Brief History: American Waltham Watch Company
Including Waltham Watch Serial Numbers and Production Dates
1850 - 1957
The American Waltham Watch Company had its beginnings in 1850 in Roxbury, Massachusetts. The company was founded by David Davis, Aaron Dennison, and Edward Howard. Their vision was to form a watch company that could produce high-quality watches at a lower cost using interchangeable parts. With financial backing from Samuel Curtis, of small-arms manufacturing fame, the watch production began in 1851, and the first small group of watches were finished in late 1852. The first watches produced went to officials of the company, and it was not until 1853 that the first watches were offered for sale to the public.
Problems were encountered with the new production methods. The company was exploring innovative new ideas in watch manufacturing, such as using jewels, making enamel dials, and producing plates with a high-level of finish which required extensive tooling and resulted in a great financial burden. They also found that even though they were using interchangeable parts, each watch was still unique and had its own set of errors to be corrected. It took months to adjust the watches to the point where they were any better than other widely available timepieces.
In 1853, the factory building was completed and the company began doing business under the name "American Horologe Company." The name was changed to "Boston Watch Company" in September 1853, and the factory in Waltham, Massachusetts was built in October 1854. The movements produced here (serial numbers 1001 - 5000) were signed "Dennison, Howard,& Davis," "C. T. Parker," and "P. S. Bartlett."
The company went through a series of financial reorganizations and renamings over the next decades. The Boston Watch Company failed in 1857 and was sold at auction to Royal E. Robbins. It was reorganized as "Tracy, Baker & Co." and later that same year the name was again changed to "Appleton, Tracy & Co" and watches 5001 - 14,000 were produced. The first movements carried the Appleton, Tracy & Co. marking. The C. T. Parker movement was reintroduced as the model 1857 and sold for $12, no small amount in those days!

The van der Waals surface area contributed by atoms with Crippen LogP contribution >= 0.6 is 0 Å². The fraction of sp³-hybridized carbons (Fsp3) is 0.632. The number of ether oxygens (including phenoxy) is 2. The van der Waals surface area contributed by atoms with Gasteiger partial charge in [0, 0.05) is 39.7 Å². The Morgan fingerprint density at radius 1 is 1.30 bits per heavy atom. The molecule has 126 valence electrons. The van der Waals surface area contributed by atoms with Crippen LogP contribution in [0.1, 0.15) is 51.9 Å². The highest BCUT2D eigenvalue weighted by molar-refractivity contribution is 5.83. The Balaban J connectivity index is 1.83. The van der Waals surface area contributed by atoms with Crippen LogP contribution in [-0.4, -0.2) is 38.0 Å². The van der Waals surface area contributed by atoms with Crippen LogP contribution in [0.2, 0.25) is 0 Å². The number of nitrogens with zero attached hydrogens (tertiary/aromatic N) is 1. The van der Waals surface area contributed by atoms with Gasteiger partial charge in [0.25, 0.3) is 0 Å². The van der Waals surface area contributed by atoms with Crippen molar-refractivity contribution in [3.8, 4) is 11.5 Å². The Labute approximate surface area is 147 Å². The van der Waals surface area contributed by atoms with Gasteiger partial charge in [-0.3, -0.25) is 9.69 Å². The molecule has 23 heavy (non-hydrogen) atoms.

Waltham During the Civil War Years
In January, 1859 the Waltham Improvement Co. and the Appleton, Tracy & Co. merged to form the "American Watch Company."
In 1860, as Abraham Lincoln was elected President and the country found itself in the throes of the Civil War, the American Watch Company was faced with serious financial problems. By 1861, business had come to a standstill and bankruptcy seemed inevitable. The factory was kept in operation through these years by cutting expenses to the lowest possible level... a strategy that proved successful.
According to the biography by Carl Sandburg, Abraham Lincoln owned and carried a Waltham "Wm. Ellery" watch. The watch was an 11-jewel, 18 size, key-wind in a silver hunter case, and was produced in January of 1863.
In 1885, the company became the "American Waltham Watch Company". In 1865 prices for movements only (no case) were: William Ellery $13, P. S. Bartlett $16, Bartlett-Ladies $30, Appleton Tracy $38, A. T. & Co Ladies $40, and American Watch Grade $175!
In 1906 the company was renamed the "Waltham Watch Company". In 1923, they became the "Waltham Watch and Clock Company" reflecting the new importance of clock manufacturing, but then in 1925 the name was changed back to "Waltham Watch Company".
American Horology owes much to the brilliant visionaries of the Waltham Watch Company. Bacon, Church, Dennison, Fogg, Howard, Marsh, Webster, and Woerd all contributed greatly to American watchmaking.
Waltham continued to manufacture watches (and clocks) until 1957, when they ceased production and became the Waltham Precision Instrument Company. The rights to the name "Waltham Watch Company" were sold to the Hallmark Watch Company of Chicago, Illinois who continued to sell imported watches using the Waltham name. Several of the original Waltham factory buildings are still standing, and were added to the National Register of Historic Places in 1989.
Waltham Named Grades
In addition to using grade numbers, Waltham also used many grade names on their watches, often choosing the names of Board members, company investors, or other prominent individuals. The grade name basically designates the model and/or level of finish of the watch. Some of the more popular Waltham named grades were:
P. S. Bartlett, Appleton Tracy & Co., William Ellery, Crescent Street, Colonial, Riverside, Central Park, Broadway, Royal E. Robbins, Vanguard, Bond Street, Sterling, Premier, Royal, and Maximus.
Modern Waltham Watches
It is still possible to purchase modern quartz watches that bear the Waltham name, but these watches are unrelated to the "genuine" American Waltham Watch Company. In fact, a 1961 ruling by the Federal Trade Commission prohibited any inference that a relationship to the original Waltham Watch Company exists.
American Waltham Watch Company
Waltham Watch Serial Numbers and Production Dates
Be sure to use the serial number on the movement (the works) of the watch. Do not use the serial number from the case.
Can’t find your serial number in the table? Click here for an explanation and example of how to use our serial number tables.
Need help finding the serial number on your watch? Click here for instructions on how to identify and open most common case types.
At Renaissance Watch Repair, we are experts in the repair and restoration of antique watches made by the American Waltham Watch Company. Please contact us if you have any questions about the repair of your vintage Waltham watch.